Topical negative pressure for the treatment of neonatal post-sternotomy wound dehiscence

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The use of topical negative pressure (TNP) dressings for sternal wound dehiscence or mediastinitis in the neonatal population is rare. The majority of case reports have focused on wound healing as an endpoint and have not discussed the physiological advantage that TNP dressings may impart with regard to sternal stabilisation, improved respiratory function and early weaning from mechanical ventilation. We present a case of the use of TNP in neonatal post-sternotomy wound dehiscence and mediastinitis, from a UK perspective, with an emphasis on wound healing and physiological optimisation.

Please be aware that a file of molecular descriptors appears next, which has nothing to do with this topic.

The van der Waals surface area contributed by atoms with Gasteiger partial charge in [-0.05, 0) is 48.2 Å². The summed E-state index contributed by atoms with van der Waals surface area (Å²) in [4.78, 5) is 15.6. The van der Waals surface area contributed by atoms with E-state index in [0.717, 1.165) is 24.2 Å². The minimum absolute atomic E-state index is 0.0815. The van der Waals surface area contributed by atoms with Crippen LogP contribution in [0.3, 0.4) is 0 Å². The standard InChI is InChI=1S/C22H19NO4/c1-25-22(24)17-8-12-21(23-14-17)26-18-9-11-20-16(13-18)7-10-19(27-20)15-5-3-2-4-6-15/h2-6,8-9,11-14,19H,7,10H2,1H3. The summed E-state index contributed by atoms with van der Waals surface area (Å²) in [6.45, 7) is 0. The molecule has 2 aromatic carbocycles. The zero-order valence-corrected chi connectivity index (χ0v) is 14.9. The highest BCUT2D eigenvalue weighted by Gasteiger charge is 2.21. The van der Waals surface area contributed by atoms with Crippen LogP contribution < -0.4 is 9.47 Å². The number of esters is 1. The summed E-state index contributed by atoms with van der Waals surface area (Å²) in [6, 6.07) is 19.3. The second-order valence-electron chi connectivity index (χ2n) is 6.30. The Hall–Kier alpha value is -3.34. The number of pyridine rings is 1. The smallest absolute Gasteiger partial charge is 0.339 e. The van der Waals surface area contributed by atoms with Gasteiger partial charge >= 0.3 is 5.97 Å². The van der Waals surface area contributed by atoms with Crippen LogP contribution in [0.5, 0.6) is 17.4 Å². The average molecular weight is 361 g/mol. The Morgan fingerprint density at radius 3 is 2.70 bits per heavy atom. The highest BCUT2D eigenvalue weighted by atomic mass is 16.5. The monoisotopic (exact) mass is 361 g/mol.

As well as an improvement in sternal wound healing due to the local effects of the TNP system, serial arterial blood gas analysis revealed a significant improvement in systemic physiological parameters, including a reduction in pCO2 in the period (days 20-31) after application of TNP (p<0.0001) compared to the period before where simple occlusive dressings were applied. Hydrogen ion concentration also significantly reduced in this period (p=0.0058). The use of the TNP system in association with systemic antibiotics successfully treated the mediastinitis. A sealed, controlled wound environment also allowed ease of nursing and an expedited return to care by the parents. We would recommend the consideration of TNP dressings in similar cases of neonatal and paediatric sternal wound dehiscence. Not only do we observe the local effects of improved wound healing, the systemic effects of improved lung function are also valuable in the early management of such complex cases.

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